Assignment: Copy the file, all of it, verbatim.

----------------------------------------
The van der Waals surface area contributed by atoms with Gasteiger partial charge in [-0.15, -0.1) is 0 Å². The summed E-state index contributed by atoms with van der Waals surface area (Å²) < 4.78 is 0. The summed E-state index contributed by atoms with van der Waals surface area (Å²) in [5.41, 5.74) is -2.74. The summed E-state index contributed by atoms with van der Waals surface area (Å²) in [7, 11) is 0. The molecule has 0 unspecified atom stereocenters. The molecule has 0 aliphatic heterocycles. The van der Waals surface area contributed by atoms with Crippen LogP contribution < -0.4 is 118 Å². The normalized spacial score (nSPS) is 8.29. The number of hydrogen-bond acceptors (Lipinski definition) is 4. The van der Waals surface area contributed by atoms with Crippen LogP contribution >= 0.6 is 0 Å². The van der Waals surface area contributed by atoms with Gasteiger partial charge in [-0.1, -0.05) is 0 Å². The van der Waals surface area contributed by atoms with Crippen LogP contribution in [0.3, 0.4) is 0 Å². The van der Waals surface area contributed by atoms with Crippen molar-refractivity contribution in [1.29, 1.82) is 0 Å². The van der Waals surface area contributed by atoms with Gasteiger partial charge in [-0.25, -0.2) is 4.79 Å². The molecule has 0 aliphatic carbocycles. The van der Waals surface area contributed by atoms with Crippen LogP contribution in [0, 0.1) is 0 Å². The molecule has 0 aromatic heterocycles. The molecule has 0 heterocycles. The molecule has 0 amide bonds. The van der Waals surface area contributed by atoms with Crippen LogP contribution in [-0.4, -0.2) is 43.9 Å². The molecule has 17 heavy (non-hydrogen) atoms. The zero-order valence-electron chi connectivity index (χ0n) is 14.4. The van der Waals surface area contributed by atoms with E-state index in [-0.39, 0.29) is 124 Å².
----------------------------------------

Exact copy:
The van der Waals surface area contributed by atoms with Gasteiger partial charge in [-0.15, -0.1) is 0 Å². The summed E-state index contributed by atoms with van der Waals surface area (Å²) < 4.78 is 0. The summed E-state index contributed by atoms with van der Waals surface area (Å²) in [5.41, 5.74) is -2.74. The summed E-state index contributed by atoms with van der Waals surface area (Å²) in [7, 11) is 0. The molecule has 0 unspecified atom stereocenters. The molecule has 0 aliphatic heterocycles. The van der Waals surface area contributed by atoms with Crippen LogP contribution < -0.4 is 118 Å². The normalized spacial score (nSPS) is 8.29. The number of hydrogen-bond acceptors (Lipinski definition) is 4. The van der Waals surface area contributed by atoms with Crippen LogP contribution >= 0.6 is 0 Å². The van der Waals surface area contributed by atoms with Gasteiger partial charge in [-0.1, -0.05) is 0 Å². The van der Waals surface area contributed by atoms with Crippen LogP contribution in [0.3, 0.4) is 0 Å². The van der Waals surface area contributed by atoms with Crippen molar-refractivity contribution in [1.29, 1.82) is 0 Å². The van der Waals surface area contributed by atoms with Gasteiger partial charge in [-0.25, -0.2) is 4.79 Å². The molecule has 0 aliphatic carbocycles. The van der Waals surface area contributed by atoms with Crippen LogP contribution in [0, 0.1) is 0 Å². The molecule has 0 aromatic heterocycles. The molecule has 0 heterocycles. The molecule has 0 amide bonds. The van der Waals surface area contributed by atoms with Crippen LogP contribution in [-0.4, -0.2) is 43.9 Å². The molecule has 17 heavy (non-hydrogen) atoms. The zero-order valence-electron chi connectivity index (χ0n) is 14.4. The van der Waals surface area contributed by atoms with E-state index in [-0.39, 0.29) is 124 Å².